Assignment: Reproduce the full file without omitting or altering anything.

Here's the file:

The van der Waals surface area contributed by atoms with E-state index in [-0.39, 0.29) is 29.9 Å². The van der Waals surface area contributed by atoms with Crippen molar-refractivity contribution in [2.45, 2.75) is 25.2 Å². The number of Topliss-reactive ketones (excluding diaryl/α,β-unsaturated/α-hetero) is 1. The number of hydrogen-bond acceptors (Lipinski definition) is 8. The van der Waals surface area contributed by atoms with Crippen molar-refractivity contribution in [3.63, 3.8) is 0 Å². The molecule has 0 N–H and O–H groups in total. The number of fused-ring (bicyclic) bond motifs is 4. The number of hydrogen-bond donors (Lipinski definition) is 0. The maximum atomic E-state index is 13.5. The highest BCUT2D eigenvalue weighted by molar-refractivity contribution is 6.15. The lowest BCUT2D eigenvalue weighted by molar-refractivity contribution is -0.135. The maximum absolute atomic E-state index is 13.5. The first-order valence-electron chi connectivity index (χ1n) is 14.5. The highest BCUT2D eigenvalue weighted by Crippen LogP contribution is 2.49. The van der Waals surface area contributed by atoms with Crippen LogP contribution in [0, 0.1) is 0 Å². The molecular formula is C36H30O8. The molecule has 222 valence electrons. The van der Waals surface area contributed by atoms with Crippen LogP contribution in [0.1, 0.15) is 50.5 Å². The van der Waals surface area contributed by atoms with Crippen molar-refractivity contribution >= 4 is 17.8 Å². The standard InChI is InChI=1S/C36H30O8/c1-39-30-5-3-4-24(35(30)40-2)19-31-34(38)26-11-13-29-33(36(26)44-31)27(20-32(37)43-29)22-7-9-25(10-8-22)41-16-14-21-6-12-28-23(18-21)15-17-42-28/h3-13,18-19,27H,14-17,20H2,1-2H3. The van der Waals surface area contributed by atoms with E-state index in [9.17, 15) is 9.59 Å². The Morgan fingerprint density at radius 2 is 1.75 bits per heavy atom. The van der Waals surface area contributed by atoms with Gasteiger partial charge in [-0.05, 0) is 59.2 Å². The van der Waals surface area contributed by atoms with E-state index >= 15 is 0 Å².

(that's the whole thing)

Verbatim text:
The van der Waals surface area contributed by atoms with E-state index in [-0.39, 0.29) is 29.9 Å². The van der Waals surface area contributed by atoms with Crippen molar-refractivity contribution in [2.45, 2.75) is 25.2 Å². The number of Topliss-reactive ketones (excluding diaryl/α,β-unsaturated/α-hetero) is 1. The number of hydrogen-bond acceptors (Lipinski definition) is 8. The van der Waals surface area contributed by atoms with Crippen molar-refractivity contribution in [3.63, 3.8) is 0 Å². The molecule has 0 N–H and O–H groups in total. The number of fused-ring (bicyclic) bond motifs is 4. The number of hydrogen-bond donors (Lipinski definition) is 0. The maximum atomic E-state index is 13.5. The highest BCUT2D eigenvalue weighted by molar-refractivity contribution is 6.15. The lowest BCUT2D eigenvalue weighted by molar-refractivity contribution is -0.135. The maximum absolute atomic E-state index is 13.5. The first-order valence-electron chi connectivity index (χ1n) is 14.5. The highest BCUT2D eigenvalue weighted by Crippen LogP contribution is 2.49. The van der Waals surface area contributed by atoms with Crippen LogP contribution in [0, 0.1) is 0 Å². The molecular formula is C36H30O8. The molecule has 222 valence electrons. The van der Waals surface area contributed by atoms with Crippen LogP contribution in [0.1, 0.15) is 50.5 Å². The van der Waals surface area contributed by atoms with Crippen molar-refractivity contribution >= 4 is 17.8 Å². The standard InChI is InChI=1S/C36H30O8/c1-39-30-5-3-4-24(35(30)40-2)19-31-34(38)26-11-13-29-33(36(26)44-31)27(20-32(37)43-29)22-7-9-25(10-8-22)41-16-14-21-6-12-28-23(18-21)15-17-42-28/h3-13,18-19,27H,14-17,20H2,1-2H3. The van der Waals surface area contributed by atoms with E-state index in [9.17, 15) is 9.59 Å². The Morgan fingerprint density at radius 2 is 1.75 bits per heavy atom. The van der Waals surface area contributed by atoms with Gasteiger partial charge in [-0.05, 0) is 59.2 Å². The van der Waals surface area contributed by atoms with E-state index >= 15 is 0 Å².